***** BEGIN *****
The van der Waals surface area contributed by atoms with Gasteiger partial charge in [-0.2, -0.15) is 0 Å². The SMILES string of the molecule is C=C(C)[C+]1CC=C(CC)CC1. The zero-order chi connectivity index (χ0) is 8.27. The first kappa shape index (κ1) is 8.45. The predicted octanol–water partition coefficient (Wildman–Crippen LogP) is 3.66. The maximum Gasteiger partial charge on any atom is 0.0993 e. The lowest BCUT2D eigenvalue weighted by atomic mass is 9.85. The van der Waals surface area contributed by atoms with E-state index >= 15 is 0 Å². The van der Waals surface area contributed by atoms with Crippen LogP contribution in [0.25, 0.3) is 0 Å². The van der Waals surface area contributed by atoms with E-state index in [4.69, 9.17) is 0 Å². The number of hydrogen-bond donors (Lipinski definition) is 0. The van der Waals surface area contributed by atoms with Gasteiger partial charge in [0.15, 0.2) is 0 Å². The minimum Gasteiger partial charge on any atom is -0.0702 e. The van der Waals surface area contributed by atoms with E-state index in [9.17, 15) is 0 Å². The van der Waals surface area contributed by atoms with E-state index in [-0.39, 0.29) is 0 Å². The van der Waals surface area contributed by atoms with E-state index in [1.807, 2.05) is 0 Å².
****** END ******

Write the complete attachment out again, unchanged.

The van der Waals surface area contributed by atoms with Gasteiger partial charge in [-0.2, -0.15) is 0 Å². The SMILES string of the molecule is C=C(C)[C+]1CC=C(CC)CC1. The zero-order chi connectivity index (χ0) is 8.27. The first kappa shape index (κ1) is 8.45. The predicted octanol–water partition coefficient (Wildman–Crippen LogP) is 3.66. The maximum Gasteiger partial charge on any atom is 0.0993 e. The lowest BCUT2D eigenvalue weighted by atomic mass is 9.85. The van der Waals surface area contributed by atoms with E-state index >= 15 is 0 Å². The van der Waals surface area contributed by atoms with Crippen LogP contribution in [0.25, 0.3) is 0 Å². The van der Waals surface area contributed by atoms with E-state index in [4.69, 9.17) is 0 Å². The number of hydrogen-bond donors (Lipinski definition) is 0. The van der Waals surface area contributed by atoms with Gasteiger partial charge in [0.15, 0.2) is 0 Å². The minimum Gasteiger partial charge on any atom is -0.0702 e. The van der Waals surface area contributed by atoms with E-state index in [9.17, 15) is 0 Å². The van der Waals surface area contributed by atoms with E-state index in [-0.39, 0.29) is 0 Å². The van der Waals surface area contributed by atoms with E-state index in [1.807, 2.05) is 0 Å².